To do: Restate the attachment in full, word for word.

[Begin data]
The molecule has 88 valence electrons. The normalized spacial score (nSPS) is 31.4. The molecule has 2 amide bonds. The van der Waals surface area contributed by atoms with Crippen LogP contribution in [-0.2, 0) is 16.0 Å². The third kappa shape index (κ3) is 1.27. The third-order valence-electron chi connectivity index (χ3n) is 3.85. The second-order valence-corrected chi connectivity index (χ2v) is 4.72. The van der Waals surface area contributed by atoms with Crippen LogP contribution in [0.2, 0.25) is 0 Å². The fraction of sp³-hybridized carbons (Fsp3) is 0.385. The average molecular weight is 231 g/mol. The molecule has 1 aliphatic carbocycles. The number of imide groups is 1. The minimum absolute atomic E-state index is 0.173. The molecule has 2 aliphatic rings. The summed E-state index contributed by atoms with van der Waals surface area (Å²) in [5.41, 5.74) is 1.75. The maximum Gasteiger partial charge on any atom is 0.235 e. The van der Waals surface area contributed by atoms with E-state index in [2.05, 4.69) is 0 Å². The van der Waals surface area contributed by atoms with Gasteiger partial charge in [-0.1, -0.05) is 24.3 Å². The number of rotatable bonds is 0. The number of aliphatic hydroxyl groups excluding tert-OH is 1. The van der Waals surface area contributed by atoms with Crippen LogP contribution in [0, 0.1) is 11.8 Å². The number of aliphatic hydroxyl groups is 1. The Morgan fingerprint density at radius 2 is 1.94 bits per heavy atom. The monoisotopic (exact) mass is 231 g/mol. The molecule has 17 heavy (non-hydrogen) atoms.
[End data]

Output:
The molecule has 88 valence electrons. The normalized spacial score (nSPS) is 31.4. The molecule has 2 amide bonds. The van der Waals surface area contributed by atoms with Crippen LogP contribution in [-0.2, 0) is 16.0 Å². The third kappa shape index (κ3) is 1.27. The third-order valence-electron chi connectivity index (χ3n) is 3.85. The second-order valence-corrected chi connectivity index (χ2v) is 4.72. The van der Waals surface area contributed by atoms with Crippen LogP contribution in [0.2, 0.25) is 0 Å². The fraction of sp³-hybridized carbons (Fsp3) is 0.385. The average molecular weight is 231 g/mol. The molecule has 1 aliphatic carbocycles. The number of imide groups is 1. The minimum absolute atomic E-state index is 0.173. The molecule has 2 aliphatic rings. The summed E-state index contributed by atoms with van der Waals surface area (Å²) in [5.41, 5.74) is 1.75. The maximum Gasteiger partial charge on any atom is 0.235 e. The van der Waals surface area contributed by atoms with E-state index in [2.05, 4.69) is 0 Å². The van der Waals surface area contributed by atoms with Gasteiger partial charge in [-0.1, -0.05) is 24.3 Å². The number of rotatable bonds is 0. The number of aliphatic hydroxyl groups excluding tert-OH is 1. The van der Waals surface area contributed by atoms with Crippen LogP contribution in [0, 0.1) is 11.8 Å². The number of aliphatic hydroxyl groups is 1. The Morgan fingerprint density at radius 2 is 1.94 bits per heavy atom. The monoisotopic (exact) mass is 231 g/mol. The molecule has 17 heavy (non-hydrogen) atoms.